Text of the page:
Cardriche, Jaime

Elliot Caplin

Card, James Film preservationist James Card died in Rochester, New York, on January 16, 2000. He was 84. Card was the first film curator of the pho-

Actor Jaime Cardriche, best known for his role as Tim in the Malcolm and Eddie television series on UPN, died of complications from gall bladder surgery at a Torrance, California, hospital on July 28, 2000. He was 32. Cardriche was born in Savannah, Georgia, in 1968. He attended Oklahoma State University, where he played football. After college Cardriche worked as a professional wrestler known as The Harlem Warlord. He began working in television in the late 1980s, appearing as Winston in several episodes of A

Obituaries • 2000

40 to Midnight program and playing the theme to the Amos ’n’ Andy show. Carter also performed on the radio series The Whistler, Suspense and Bride and Groom. During the 1950s Carter played for The Pinky Lee Show on television, and hosted the local series Everybody Sing with Gaylord. Carter continued to perform, playing for silent film revivals up until poor health forced his retirement in the early 1990s. Los Angeles Times, Dec., 4, 2000, B4.

Carter, Helena

Jaime Cardriche

Different World. He was also seen in episodes of Family Matters, The Adventures of Brisco County, Jr., The Wayan Bros., The Fresh Prince of Bel-Air and The Parkers. He also appeared in several telefilms including Cast a Deadly Spell (1991), Alien Avengers (1996) and The Garbage Picking Field Goal Kicking Philadelphia Phenomenon (1998). Cardriche made a handful of film appearances including House Party (1990), Secret Agent Double-O Soul (1990), Deep Cover (1992), Freaked (1993) and Hail Caesar (1994).

Leading lady Helena Carter died in Los Angeles on January 11, 2000. She was 76. Carter was born in New York City on August 24, 1923. She made her film debut in the late 1940s and starred in over a dozen films through the early 1950s. She was best known for her starring role as Dr. Pat Blake in the 1953 science fiction classic Invaders from Mars. Her other film credits include Time Out of Mind (1947), Intrigue (1947), Something in the Wind (1947), River Lady (1948), South Sea Sinner (1949), The Fighting O’Flynn (1949), Double

Carter, Gaylord Theater organist Gaylord Carter died of complications from a stroke and Parkinson’s disease at his home in San Pedro, California, on November 20, 2000. He was 95. Carter was born in Wiesbaden, Germany, on August 3, 1905. He immigrated with his family to the United States at an early age. Carter began playing the organ as a child, and was working in movie houses from the early 1920s, playing scores for silent films. His musical backgrounds for the Harold Lloyd film The Kid, impressed the star who made Carter his personal organist. After the advent of the talkies, Carter continued to play during intermissions at Los Angeles movie houses. He began working in radio in the mid–1930s, hosting his own Prelude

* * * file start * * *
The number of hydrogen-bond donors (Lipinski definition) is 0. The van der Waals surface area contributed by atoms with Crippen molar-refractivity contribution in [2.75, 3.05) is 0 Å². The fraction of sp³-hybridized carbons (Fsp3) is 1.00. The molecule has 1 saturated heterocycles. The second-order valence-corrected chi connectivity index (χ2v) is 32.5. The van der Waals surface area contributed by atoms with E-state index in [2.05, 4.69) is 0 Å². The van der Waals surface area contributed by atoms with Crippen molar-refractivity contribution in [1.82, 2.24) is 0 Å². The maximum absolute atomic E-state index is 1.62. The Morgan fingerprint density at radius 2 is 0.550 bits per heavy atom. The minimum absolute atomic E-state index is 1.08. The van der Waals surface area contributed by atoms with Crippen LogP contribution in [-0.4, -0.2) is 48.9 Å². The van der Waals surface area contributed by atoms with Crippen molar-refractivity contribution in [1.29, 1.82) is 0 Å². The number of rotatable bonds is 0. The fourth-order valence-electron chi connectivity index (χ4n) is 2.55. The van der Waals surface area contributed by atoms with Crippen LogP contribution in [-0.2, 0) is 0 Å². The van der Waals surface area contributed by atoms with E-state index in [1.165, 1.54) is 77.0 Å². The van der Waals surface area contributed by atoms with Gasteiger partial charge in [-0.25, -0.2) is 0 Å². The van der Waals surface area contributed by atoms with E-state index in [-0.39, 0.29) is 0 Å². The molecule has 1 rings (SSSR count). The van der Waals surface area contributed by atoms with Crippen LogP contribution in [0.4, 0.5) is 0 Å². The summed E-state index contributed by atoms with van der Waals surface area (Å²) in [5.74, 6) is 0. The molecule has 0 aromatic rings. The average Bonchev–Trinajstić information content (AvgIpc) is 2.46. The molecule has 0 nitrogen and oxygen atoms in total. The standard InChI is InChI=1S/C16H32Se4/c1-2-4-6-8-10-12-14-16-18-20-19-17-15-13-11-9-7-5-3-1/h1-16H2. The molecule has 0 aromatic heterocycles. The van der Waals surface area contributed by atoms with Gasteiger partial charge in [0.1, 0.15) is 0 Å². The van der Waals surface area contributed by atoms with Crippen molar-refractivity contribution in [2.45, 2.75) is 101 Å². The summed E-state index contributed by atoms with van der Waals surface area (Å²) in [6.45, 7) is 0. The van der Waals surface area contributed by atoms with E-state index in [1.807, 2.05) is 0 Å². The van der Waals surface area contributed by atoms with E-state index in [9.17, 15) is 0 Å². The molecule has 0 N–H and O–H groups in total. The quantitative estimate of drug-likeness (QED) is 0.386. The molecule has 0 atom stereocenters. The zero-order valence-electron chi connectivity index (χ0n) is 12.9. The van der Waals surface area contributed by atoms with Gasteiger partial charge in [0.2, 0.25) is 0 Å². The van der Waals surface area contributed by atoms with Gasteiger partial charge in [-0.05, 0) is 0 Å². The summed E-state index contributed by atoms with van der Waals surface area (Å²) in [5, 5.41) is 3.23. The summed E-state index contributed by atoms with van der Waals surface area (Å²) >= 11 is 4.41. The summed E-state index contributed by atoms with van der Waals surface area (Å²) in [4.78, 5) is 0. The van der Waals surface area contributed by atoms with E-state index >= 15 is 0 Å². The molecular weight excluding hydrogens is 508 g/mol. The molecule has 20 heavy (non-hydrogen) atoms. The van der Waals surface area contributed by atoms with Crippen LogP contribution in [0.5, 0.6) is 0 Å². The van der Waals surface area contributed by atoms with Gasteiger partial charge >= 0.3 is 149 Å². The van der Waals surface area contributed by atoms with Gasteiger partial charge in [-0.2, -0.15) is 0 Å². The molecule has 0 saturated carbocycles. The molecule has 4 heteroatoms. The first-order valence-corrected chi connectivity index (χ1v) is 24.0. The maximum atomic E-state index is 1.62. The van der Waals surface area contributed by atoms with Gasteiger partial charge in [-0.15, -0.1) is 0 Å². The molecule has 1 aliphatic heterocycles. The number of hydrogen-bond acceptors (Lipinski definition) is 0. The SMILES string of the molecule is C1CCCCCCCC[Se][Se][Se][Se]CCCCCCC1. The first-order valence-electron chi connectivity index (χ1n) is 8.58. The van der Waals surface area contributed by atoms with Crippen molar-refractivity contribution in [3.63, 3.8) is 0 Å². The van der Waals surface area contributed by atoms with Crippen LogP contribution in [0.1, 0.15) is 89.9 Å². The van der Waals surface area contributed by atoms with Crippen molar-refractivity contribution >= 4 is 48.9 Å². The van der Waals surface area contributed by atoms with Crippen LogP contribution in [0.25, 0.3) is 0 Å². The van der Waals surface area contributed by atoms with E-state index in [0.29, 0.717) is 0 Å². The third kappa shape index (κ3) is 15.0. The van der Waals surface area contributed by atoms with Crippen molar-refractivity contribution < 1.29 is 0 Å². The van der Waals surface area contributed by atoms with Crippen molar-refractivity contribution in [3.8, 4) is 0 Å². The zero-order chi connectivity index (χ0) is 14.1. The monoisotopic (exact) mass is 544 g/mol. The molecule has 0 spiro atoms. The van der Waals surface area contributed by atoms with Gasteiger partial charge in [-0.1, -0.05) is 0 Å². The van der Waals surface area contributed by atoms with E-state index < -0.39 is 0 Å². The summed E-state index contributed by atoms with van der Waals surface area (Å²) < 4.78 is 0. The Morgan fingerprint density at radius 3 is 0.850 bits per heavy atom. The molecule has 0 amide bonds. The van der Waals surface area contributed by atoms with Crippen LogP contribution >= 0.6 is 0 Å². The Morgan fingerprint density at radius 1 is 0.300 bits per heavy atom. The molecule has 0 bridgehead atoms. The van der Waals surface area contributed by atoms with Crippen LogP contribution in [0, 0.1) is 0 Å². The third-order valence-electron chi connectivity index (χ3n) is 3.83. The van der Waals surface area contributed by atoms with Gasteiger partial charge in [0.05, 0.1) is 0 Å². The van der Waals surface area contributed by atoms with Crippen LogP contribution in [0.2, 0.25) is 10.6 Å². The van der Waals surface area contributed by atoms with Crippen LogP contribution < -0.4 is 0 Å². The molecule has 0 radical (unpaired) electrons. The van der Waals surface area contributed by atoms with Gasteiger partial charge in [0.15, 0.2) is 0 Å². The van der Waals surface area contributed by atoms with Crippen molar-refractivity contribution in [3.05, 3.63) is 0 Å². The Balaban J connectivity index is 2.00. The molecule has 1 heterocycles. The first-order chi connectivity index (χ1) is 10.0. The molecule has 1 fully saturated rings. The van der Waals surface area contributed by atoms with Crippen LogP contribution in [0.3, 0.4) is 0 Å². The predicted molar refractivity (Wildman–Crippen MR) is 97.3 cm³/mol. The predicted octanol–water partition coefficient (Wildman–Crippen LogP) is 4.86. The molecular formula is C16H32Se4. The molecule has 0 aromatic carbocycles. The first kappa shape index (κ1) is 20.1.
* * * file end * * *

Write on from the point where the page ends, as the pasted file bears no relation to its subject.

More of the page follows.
Helena Carter

41 Crossbones (1950), Kiss Tomorrow Goodbye (1950), Fort Worth (1951), The Golden Hawk (1952), Bugles in the Afternoon (1952) and The Pathfinder (1953).

Cartland, Barbara Romance novelist Dame Barbara Cartland died at her home near Hatfield, Hertfordshire, England, on May 21, 2000. She was 98. Cartland was born in Birmingham, England, on July 9, 1901. She began writing novels in the early 1920s, with her first published being Jigsaw in 1922. Cartland produced over 700 novels during her career and was listed in The Guinness Book of Records as the best-selling author in history. Several of her novels were adapted into tele-films including The Flame Is Love (1979), A Hazard of Hearts (1987), The Lady and the Highwayman (1989), A Ghost in Monte Carlo (1990) and Duel of Hearts (1992).

2000 • Obituaries

Cary, Christopher Character actor Christopher Cary died of cancer in Hollywood Hills, California, on April 1, 2000. He was 65. Cary was born Christopher Bay Carysfort in Surrey, England, on June 16, 1934. He began his career with the Sadlers Wells Ballet Company, but soon began acting on stage. He moved to Los Angeles in 1955, where he appeared in the television anthology series Robert Montgomery Presents. He was best known for his role as Goniff on the television series Garrison’s Gorillas from 1967 to 1968. He appeared in a handful of films including Marlowe (1969), Raid on Rommel (1971), Lifepod (1980), Beyond the Universe (1981), The Sword and the Sorcerer (1982), Missing in Action 2: The Beginning (1985), KGB: The Secret War (1986) and Rescue Me (1993). Cary was also seen in the tele-films The Mask of Sheba (1970), Death Race (1973), Planet Earth (1974), Mind Over Murder (1979), and Captain America II (1979). His other television credits include episodes of The Man from U.N.C.L.E., Wild Wild West, The Big Valley, Girl from U.N.C.L.E., Batman, Time Tunnel, Land of the Giants, The High Chaparral, Wonder Woman, Voyagers!, The Rockford Files, The Wizard and Dynasty. Los Angeles Times, Apr. 6, 2000, B8; Variety, Apr. 24, 2000, 76.